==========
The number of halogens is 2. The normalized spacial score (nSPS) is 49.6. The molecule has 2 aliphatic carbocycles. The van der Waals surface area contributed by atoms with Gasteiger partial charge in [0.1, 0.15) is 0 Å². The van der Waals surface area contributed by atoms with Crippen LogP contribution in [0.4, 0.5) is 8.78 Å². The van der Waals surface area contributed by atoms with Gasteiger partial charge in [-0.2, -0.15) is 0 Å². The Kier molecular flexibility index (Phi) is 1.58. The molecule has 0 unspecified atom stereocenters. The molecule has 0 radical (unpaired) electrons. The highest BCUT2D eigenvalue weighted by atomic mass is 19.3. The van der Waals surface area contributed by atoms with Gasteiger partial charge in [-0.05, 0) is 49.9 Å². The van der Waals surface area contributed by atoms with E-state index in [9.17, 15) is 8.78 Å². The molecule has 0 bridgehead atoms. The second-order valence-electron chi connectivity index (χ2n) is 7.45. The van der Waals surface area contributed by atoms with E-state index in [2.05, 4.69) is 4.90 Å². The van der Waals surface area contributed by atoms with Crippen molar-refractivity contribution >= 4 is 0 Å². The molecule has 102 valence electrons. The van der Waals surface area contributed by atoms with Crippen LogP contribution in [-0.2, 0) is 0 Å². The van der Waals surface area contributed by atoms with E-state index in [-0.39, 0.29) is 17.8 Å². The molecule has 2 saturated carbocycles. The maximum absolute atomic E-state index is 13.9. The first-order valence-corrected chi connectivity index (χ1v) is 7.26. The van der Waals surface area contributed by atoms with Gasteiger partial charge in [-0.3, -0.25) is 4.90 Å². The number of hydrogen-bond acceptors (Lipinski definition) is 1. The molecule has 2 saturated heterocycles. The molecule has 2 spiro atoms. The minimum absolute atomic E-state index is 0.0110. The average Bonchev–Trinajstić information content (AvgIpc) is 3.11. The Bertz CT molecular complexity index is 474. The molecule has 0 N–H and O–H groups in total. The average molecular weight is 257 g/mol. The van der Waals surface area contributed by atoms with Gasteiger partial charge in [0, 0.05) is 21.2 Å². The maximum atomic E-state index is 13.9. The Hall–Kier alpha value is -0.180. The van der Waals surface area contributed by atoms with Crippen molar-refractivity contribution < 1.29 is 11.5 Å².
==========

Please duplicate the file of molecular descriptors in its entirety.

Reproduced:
The number of halogens is 2. The normalized spacial score (nSPS) is 49.6. The molecule has 2 aliphatic carbocycles. The van der Waals surface area contributed by atoms with Gasteiger partial charge in [0.1, 0.15) is 0 Å². The van der Waals surface area contributed by atoms with Crippen LogP contribution in [0.4, 0.5) is 8.78 Å². The van der Waals surface area contributed by atoms with Gasteiger partial charge in [-0.2, -0.15) is 0 Å². The Kier molecular flexibility index (Phi) is 1.58. The molecule has 0 unspecified atom stereocenters. The molecule has 0 radical (unpaired) electrons. The highest BCUT2D eigenvalue weighted by atomic mass is 19.3. The van der Waals surface area contributed by atoms with Gasteiger partial charge in [-0.05, 0) is 49.9 Å². The van der Waals surface area contributed by atoms with E-state index in [9.17, 15) is 8.78 Å². The molecule has 0 bridgehead atoms. The second-order valence-electron chi connectivity index (χ2n) is 7.45. The van der Waals surface area contributed by atoms with E-state index in [2.05, 4.69) is 4.90 Å². The van der Waals surface area contributed by atoms with Crippen molar-refractivity contribution >= 4 is 0 Å². The molecule has 102 valence electrons. The van der Waals surface area contributed by atoms with Crippen LogP contribution in [-0.2, 0) is 0 Å². The van der Waals surface area contributed by atoms with E-state index in [-0.39, 0.29) is 17.8 Å². The molecule has 2 saturated carbocycles. The maximum absolute atomic E-state index is 13.9. The first-order valence-corrected chi connectivity index (χ1v) is 7.26. The van der Waals surface area contributed by atoms with Gasteiger partial charge in [-0.3, -0.25) is 4.90 Å². The number of hydrogen-bond acceptors (Lipinski definition) is 1. The molecule has 2 saturated heterocycles. The molecule has 2 spiro atoms. The minimum absolute atomic E-state index is 0.0110. The average Bonchev–Trinajstić information content (AvgIpc) is 3.11. The Bertz CT molecular complexity index is 474. The molecule has 0 N–H and O–H groups in total. The average molecular weight is 257 g/mol. The van der Waals surface area contributed by atoms with Gasteiger partial charge in [0, 0.05) is 21.2 Å². The maximum atomic E-state index is 13.9. The Hall–Kier alpha value is -0.180. The van der Waals surface area contributed by atoms with Crippen molar-refractivity contribution < 1.29 is 11.5 Å².